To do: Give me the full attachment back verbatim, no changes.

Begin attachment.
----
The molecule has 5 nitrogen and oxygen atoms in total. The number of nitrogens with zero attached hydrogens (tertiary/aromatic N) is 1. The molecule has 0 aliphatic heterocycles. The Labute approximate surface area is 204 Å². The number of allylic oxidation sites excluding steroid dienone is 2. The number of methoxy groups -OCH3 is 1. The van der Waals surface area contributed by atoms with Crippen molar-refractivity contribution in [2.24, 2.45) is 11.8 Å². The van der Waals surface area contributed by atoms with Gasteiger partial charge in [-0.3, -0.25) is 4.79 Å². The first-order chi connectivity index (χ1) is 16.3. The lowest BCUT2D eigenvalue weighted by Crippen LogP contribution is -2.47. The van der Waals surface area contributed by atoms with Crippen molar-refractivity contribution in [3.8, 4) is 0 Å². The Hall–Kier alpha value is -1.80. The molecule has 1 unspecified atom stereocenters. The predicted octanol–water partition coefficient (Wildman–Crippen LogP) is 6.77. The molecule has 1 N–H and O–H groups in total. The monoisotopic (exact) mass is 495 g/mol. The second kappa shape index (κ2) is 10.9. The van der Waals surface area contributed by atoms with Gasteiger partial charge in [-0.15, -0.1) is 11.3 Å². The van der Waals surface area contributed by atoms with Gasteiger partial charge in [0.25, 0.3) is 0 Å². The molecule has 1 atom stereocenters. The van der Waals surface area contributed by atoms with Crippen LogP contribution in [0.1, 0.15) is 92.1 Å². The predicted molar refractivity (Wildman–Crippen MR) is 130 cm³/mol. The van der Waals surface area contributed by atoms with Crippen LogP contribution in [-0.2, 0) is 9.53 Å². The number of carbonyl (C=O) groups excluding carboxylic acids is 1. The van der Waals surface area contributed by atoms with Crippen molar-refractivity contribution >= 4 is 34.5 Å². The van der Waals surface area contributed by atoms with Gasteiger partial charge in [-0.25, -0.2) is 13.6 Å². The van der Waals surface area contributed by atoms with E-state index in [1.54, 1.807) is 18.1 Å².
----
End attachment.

The molecule has 5 nitrogen and oxygen atoms in total. The number of nitrogens with zero attached hydrogens (tertiary/aromatic N) is 1. The molecule has 0 aliphatic heterocycles. The Labute approximate surface area is 204 Å². The number of allylic oxidation sites excluding steroid dienone is 2. The number of methoxy groups -OCH3 is 1. The van der Waals surface area contributed by atoms with Crippen molar-refractivity contribution in [2.24, 2.45) is 11.8 Å². The van der Waals surface area contributed by atoms with Gasteiger partial charge in [-0.3, -0.25) is 4.79 Å². The first-order chi connectivity index (χ1) is 16.3. The lowest BCUT2D eigenvalue weighted by Crippen LogP contribution is -2.47. The van der Waals surface area contributed by atoms with Crippen molar-refractivity contribution in [3.8, 4) is 0 Å². The Hall–Kier alpha value is -1.80. The molecule has 1 unspecified atom stereocenters. The predicted octanol–water partition coefficient (Wildman–Crippen LogP) is 6.77. The molecule has 1 N–H and O–H groups in total. The monoisotopic (exact) mass is 495 g/mol. The second kappa shape index (κ2) is 10.9. The van der Waals surface area contributed by atoms with Gasteiger partial charge in [-0.15, -0.1) is 11.3 Å². The van der Waals surface area contributed by atoms with Gasteiger partial charge in [0.25, 0.3) is 0 Å². The molecule has 1 atom stereocenters. The van der Waals surface area contributed by atoms with Crippen LogP contribution in [0.1, 0.15) is 92.1 Å². The predicted molar refractivity (Wildman–Crippen MR) is 130 cm³/mol. The van der Waals surface area contributed by atoms with Crippen LogP contribution in [-0.2, 0) is 9.53 Å². The number of carbonyl (C=O) groups excluding carboxylic acids is 1. The van der Waals surface area contributed by atoms with Crippen molar-refractivity contribution >= 4 is 34.5 Å². The van der Waals surface area contributed by atoms with Gasteiger partial charge in [-0.25, -0.2) is 13.6 Å². The van der Waals surface area contributed by atoms with E-state index in [1.54, 1.807) is 18.1 Å².